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WarfighterPerformance

Page history last edited by Yuna Wong 11 years, 6 months ago

WG 32: Warfighter Performance and Social Sciences

page owner: Yuna.Wong@usmc.mil

 

CHAIR:

Yuna Huh Wong, MCCDC OAD

yuna.wong@usmc.mil 

 

 

Working Group 32 (WG 32) is an interdisciplinary working group interested in the application of social science to defense and national security challenges.  WG 32 is primarily interested in the application of social science to three main areas:  warfighter performance, national security challenges, and computational social science.  Work on warfighter performance may be thought of as the application of social science to “blue” (US) forces, while analysis of national security challenges represent the application of social science to “red” (adversary) or “green” (neutral) actors.  Lastly, computational social science is the intersection of modeling & simulation (M&S) and social phenomena.      

 

1.  Warfighter performance

 

      Traditionally, military operations research has utilized conventional operations research techniques, where the system being analyzed is under control and results can be determined precisely.  However, because the most important part of any system is the human operator, it is crucial that today’s analysts incorporate human factors and human performance variability into their analyses. On the modern battlefield, warfighters must perform the primary tasks of movement, target acquisition and engagement, and communication.  Additionally, they must sense a constellation of cues in their combat environment, perceive the tactical relevance of these combat cues as they pertain to their particular situation, and then make sound decisions to ensure mission success.  Many cognitive factors and psychological influences such as leadership, morale, esprit de corps, and “the fog of war” will have a profound effect on the performance of these individuals and combat units.  Representing and incorporating these factors adequately into models, simulations, and studies are sizeable challenges.  Because of the extreme variability of the warfighter’s performance and behavior on the modern battlefield, social science investigators may not be able to perform standard parametric or non-parametric analyses of the available data and must develop new tools to assist them.  This working group examines these innovative methods and their application to military analyses.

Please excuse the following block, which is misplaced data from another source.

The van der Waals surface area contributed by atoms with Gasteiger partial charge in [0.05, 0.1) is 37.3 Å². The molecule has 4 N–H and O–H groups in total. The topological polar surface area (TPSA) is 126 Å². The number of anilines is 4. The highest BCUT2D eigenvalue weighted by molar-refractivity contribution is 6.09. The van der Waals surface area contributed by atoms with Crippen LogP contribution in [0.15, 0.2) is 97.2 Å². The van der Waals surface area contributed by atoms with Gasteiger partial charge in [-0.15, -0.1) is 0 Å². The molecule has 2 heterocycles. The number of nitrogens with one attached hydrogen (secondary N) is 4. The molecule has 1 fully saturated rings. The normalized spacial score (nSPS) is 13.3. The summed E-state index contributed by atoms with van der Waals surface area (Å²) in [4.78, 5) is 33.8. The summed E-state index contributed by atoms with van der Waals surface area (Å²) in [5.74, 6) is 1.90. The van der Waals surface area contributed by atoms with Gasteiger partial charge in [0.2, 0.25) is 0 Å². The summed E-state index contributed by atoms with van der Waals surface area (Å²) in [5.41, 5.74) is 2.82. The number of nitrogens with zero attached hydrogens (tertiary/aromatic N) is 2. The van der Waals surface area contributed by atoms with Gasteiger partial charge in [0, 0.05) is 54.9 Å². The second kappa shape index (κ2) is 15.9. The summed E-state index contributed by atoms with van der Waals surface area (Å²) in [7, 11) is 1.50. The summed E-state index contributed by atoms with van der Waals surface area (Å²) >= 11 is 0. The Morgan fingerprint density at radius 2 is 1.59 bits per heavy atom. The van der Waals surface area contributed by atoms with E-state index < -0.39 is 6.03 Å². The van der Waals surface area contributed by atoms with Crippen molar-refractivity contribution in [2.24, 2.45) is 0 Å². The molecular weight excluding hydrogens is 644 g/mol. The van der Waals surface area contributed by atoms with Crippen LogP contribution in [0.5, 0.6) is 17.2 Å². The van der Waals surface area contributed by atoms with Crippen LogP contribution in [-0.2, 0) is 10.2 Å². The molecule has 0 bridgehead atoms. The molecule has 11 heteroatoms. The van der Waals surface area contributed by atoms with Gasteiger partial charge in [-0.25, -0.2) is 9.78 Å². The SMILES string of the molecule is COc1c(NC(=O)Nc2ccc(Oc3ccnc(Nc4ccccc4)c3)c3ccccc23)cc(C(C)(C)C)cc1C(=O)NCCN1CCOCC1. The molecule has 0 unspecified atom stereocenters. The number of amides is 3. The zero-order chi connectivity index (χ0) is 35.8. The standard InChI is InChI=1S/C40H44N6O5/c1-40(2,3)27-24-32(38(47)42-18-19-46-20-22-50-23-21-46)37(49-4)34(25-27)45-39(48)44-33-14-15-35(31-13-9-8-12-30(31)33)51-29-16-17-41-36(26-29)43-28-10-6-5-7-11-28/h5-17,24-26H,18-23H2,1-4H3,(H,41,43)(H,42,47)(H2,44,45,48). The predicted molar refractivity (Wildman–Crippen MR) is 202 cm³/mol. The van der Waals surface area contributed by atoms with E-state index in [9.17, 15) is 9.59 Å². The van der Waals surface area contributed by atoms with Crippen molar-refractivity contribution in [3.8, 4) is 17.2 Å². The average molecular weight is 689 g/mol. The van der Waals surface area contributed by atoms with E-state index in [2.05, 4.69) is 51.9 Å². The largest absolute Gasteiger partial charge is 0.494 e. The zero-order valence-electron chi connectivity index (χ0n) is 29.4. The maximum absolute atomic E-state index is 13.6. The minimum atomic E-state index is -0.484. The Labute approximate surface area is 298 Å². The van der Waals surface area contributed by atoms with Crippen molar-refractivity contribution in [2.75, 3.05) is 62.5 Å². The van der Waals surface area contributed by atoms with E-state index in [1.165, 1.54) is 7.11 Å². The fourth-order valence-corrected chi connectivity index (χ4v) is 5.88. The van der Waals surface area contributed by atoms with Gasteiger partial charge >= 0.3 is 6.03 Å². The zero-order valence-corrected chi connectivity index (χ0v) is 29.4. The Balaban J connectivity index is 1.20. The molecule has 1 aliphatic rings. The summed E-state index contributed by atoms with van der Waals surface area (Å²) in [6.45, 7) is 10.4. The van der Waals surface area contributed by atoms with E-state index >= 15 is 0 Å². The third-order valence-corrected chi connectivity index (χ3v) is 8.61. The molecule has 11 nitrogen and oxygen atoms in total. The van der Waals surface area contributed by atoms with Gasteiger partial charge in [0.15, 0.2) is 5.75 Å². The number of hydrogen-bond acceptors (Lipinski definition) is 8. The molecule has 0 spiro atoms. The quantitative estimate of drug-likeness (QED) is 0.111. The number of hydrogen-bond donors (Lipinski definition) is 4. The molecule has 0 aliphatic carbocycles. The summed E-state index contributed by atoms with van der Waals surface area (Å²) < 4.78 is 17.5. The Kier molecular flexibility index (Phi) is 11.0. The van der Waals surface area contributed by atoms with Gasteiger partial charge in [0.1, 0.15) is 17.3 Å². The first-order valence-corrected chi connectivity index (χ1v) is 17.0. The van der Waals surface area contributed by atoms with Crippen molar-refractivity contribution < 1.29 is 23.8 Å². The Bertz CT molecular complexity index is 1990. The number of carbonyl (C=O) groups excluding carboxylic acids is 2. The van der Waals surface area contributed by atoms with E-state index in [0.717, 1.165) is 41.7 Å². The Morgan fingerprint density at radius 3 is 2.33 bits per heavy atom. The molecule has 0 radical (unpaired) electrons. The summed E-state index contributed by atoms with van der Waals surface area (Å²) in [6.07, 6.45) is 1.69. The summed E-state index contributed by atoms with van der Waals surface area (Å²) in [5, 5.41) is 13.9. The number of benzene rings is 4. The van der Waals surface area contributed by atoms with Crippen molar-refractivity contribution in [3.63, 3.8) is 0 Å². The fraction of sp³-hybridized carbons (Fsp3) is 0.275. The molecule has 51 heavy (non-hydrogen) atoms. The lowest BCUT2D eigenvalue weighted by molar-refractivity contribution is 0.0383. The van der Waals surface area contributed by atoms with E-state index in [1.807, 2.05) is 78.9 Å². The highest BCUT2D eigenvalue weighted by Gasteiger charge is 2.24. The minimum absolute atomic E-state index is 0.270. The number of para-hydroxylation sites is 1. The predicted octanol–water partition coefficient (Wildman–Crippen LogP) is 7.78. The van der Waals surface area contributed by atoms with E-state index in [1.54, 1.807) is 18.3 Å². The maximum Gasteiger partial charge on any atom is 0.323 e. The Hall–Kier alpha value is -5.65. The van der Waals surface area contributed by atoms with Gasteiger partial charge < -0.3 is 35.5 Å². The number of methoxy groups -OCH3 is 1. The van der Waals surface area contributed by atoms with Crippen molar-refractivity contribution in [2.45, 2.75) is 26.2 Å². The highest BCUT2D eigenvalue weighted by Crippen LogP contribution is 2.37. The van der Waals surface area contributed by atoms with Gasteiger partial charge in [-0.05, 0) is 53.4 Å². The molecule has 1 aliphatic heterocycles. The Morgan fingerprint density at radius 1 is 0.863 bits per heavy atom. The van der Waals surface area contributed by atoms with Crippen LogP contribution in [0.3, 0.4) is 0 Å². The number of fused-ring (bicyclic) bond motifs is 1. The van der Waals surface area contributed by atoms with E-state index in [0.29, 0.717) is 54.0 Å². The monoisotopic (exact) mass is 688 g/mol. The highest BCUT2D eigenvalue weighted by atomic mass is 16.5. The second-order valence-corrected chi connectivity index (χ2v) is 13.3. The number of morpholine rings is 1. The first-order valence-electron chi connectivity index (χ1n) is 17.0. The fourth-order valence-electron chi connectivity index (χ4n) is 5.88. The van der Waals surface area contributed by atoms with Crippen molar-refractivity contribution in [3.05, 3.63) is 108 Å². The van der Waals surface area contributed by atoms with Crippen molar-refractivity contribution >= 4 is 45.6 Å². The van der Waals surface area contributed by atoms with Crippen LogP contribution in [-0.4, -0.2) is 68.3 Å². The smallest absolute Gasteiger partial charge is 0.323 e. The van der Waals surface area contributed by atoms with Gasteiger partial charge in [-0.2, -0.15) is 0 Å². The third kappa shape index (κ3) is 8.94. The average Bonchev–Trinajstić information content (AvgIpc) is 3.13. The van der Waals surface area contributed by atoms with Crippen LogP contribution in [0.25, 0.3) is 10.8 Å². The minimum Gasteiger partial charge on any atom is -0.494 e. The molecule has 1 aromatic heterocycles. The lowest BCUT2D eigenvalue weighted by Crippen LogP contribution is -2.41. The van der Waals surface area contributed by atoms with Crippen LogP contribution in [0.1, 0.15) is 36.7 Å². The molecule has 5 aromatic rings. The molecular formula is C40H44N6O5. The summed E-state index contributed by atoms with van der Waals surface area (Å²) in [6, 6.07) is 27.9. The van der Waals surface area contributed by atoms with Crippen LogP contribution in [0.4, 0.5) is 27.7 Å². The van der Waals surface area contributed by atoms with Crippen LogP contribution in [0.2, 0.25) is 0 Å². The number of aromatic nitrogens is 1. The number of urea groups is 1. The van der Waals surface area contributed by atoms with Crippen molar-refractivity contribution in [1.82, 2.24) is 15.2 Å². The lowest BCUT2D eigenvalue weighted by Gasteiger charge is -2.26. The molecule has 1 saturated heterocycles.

Topics that fall under this area of interest include:

·         Activities and analyses that examine warfighter performance, individual and group behavior, or our armed services’ policy and doctrine through the lenses of operations research, social, and behavioral sciences;

·         Multidisciplinary approaches to defining and understanding individual and small unit combat performance;

·         Studies using tools applied to any of the social and behavioral elements that affect warfighter performance;

·         Symposia, games, experiments, or programs in development that involve warfighter performance and social science methodologies, emphasizing the influence of social and behavioral elements to legacy analytical methods.